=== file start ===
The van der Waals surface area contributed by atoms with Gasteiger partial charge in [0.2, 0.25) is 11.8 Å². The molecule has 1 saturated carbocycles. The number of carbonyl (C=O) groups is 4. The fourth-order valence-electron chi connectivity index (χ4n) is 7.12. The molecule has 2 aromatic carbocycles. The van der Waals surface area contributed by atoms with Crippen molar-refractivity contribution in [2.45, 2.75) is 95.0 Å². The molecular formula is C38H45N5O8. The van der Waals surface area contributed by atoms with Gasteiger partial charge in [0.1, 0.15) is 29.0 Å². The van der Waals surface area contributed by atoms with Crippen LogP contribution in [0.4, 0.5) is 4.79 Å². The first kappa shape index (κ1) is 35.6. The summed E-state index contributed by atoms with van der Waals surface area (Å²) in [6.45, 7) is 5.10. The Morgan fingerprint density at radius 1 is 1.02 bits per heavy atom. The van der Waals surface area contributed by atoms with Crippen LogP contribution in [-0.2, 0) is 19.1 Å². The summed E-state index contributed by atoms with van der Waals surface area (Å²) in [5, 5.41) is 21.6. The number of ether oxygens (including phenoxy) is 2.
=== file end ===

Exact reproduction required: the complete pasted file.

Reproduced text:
The van der Waals surface area contributed by atoms with Gasteiger partial charge in [0.2, 0.25) is 11.8 Å². The molecule has 1 saturated carbocycles. The number of carbonyl (C=O) groups is 4. The fourth-order valence-electron chi connectivity index (χ4n) is 7.12. The molecule has 2 aromatic carbocycles. The van der Waals surface area contributed by atoms with Crippen molar-refractivity contribution in [2.45, 2.75) is 95.0 Å². The molecular formula is C38H45N5O8. The van der Waals surface area contributed by atoms with Gasteiger partial charge in [0.1, 0.15) is 29.0 Å². The van der Waals surface area contributed by atoms with Crippen LogP contribution in [0.4, 0.5) is 4.79 Å². The first kappa shape index (κ1) is 35.6. The summed E-state index contributed by atoms with van der Waals surface area (Å²) in [6.45, 7) is 5.10. The Morgan fingerprint density at radius 1 is 1.02 bits per heavy atom. The van der Waals surface area contributed by atoms with Crippen LogP contribution in [-0.2, 0) is 19.1 Å². The summed E-state index contributed by atoms with van der Waals surface area (Å²) in [5, 5.41) is 21.6. The number of ether oxygens (including phenoxy) is 2.